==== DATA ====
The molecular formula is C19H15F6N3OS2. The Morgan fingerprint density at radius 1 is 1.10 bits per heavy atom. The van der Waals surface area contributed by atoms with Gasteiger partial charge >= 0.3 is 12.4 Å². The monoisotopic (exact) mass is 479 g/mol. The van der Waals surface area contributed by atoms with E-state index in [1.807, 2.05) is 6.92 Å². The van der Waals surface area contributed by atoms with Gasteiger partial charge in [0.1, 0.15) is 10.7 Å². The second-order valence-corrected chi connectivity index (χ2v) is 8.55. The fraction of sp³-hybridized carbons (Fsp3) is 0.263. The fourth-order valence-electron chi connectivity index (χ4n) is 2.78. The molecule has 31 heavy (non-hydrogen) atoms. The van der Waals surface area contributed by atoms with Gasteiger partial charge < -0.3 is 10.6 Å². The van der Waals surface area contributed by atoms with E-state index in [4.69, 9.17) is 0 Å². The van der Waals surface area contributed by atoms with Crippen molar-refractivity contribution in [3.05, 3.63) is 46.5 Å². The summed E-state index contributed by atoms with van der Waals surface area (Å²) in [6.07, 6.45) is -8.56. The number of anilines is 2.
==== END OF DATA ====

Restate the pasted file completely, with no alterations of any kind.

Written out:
The molecular formula is C19H15F6N3OS2. The Morgan fingerprint density at radius 1 is 1.10 bits per heavy atom. The van der Waals surface area contributed by atoms with Gasteiger partial charge >= 0.3 is 12.4 Å². The monoisotopic (exact) mass is 479 g/mol. The van der Waals surface area contributed by atoms with E-state index in [1.807, 2.05) is 6.92 Å². The van der Waals surface area contributed by atoms with Gasteiger partial charge in [0.1, 0.15) is 10.7 Å². The second-order valence-corrected chi connectivity index (χ2v) is 8.55. The fraction of sp³-hybridized carbons (Fsp3) is 0.263. The fourth-order valence-electron chi connectivity index (χ4n) is 2.78. The molecule has 31 heavy (non-hydrogen) atoms. The van der Waals surface area contributed by atoms with Gasteiger partial charge < -0.3 is 10.6 Å². The van der Waals surface area contributed by atoms with E-state index in [4.69, 9.17) is 0 Å². The van der Waals surface area contributed by atoms with Crippen molar-refractivity contribution in [3.05, 3.63) is 46.5 Å². The summed E-state index contributed by atoms with van der Waals surface area (Å²) in [6.07, 6.45) is -8.56. The number of anilines is 2.